Nitin Gadkari paid tribute to the renowned scientist Padma Bhushan T. R. Seshadri on the occasion of his death anniversary. Gadkari acknowledged Seshadri’s significant contributions to the field of scientific research, particularly his noteworthy work on Indian medicinal plants. Seshadri’s research in this area is remembered as remarkable and has left a lasting impact on the scientific community. The tribute serves as a reminder of the invaluable contributions made by scientists like T. R. Seshadri to the advancement of knowledge in India.
Know about T. R. Seshadri:-
Dr. Thiruvengadam Rajendram Seshadri, fondly known as T. R. Seshadri, was a distinguished Indian chemist, academic, writer, and true luminary in the world of science and education. His life’s work spanned various facets of chemistry, from groundbreaking research on medicinal plants to the establishment of research schools and departments. His dedication to education and research left an enduring legacy in India and beyond.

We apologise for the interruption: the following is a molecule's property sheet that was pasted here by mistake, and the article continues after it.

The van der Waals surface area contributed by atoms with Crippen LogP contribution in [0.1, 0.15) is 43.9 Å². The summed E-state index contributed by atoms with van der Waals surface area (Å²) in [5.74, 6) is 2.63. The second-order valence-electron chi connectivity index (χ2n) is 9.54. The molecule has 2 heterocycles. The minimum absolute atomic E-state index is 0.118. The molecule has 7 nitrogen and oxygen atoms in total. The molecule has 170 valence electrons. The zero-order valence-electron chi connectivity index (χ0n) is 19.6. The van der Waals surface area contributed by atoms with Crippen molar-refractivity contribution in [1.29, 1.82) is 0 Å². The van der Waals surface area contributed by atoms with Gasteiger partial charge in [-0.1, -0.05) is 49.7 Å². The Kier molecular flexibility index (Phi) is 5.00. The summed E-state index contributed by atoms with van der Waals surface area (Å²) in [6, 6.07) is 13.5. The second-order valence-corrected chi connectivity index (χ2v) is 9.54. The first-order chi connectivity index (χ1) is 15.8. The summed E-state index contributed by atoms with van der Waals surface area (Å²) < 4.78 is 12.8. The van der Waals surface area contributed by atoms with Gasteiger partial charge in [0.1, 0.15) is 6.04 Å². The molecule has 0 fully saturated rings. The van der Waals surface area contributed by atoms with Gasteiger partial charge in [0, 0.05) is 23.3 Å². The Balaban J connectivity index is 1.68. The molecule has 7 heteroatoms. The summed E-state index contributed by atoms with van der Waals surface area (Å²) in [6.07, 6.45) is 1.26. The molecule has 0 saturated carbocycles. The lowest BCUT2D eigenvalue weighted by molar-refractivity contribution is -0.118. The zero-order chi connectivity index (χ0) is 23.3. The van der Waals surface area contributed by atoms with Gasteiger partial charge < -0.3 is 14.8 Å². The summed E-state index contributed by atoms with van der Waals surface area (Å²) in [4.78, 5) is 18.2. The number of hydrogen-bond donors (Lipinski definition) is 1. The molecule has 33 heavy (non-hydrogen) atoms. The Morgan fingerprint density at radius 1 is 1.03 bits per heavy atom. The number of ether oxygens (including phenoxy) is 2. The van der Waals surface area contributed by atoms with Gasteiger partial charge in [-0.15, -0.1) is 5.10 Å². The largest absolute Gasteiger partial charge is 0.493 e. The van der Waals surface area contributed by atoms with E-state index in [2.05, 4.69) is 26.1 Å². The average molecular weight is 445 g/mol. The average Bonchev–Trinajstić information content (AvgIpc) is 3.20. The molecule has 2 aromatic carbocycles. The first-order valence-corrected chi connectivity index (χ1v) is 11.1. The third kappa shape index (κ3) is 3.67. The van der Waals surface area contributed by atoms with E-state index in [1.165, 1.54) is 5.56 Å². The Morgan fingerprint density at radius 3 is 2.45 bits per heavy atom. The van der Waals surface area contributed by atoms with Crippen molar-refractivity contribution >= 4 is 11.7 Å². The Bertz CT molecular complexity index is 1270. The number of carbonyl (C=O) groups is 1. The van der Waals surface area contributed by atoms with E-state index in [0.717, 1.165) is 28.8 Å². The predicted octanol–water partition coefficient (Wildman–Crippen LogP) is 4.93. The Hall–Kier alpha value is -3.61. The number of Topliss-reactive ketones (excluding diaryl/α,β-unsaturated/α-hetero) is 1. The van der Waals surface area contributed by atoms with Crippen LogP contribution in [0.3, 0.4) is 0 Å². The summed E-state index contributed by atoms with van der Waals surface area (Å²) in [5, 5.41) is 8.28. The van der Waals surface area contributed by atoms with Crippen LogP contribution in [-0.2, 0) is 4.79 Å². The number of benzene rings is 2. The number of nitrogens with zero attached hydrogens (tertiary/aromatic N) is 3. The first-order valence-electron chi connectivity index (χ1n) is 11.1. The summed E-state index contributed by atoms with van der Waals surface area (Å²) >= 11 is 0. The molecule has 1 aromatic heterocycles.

“Born on February 3, 1900, in the historic village of Kulithalai, Tamil Nadu, Seshadri came from a Brahmin family. His thirst for knowledge led him to Presidency College, Madras, where he pursued his graduate studies in chemistry. Despite facing financial constraints, he excelled academically and earned his BSc honors degree in 1920”.
His academic journey continued as he embarked on master’s and doctoral studies at the University of Manchester, England, under the guidance of Nobel Laureate Robert Robinson. He received his PhD in 1929, marking the beginning of a brilliant scientific career.
“Seshadri’s research at the University of Manchester primarily focused on the development of anti-malarial drugs and the synthesis of compounds. He undertook training stints in Austria and Edinburgh, honing his expertise in organic microanalysis and alkaloid research. These experiences laid the foundation for his later contributions to plant chemistry”.
Returning to India, Seshadri continued his research at the Government College of Agriculture, Coimbatore. His work on plant chemistry, especially in oxygen heterocyclics and flavonoid pigments, earned him recognition in the scientific community.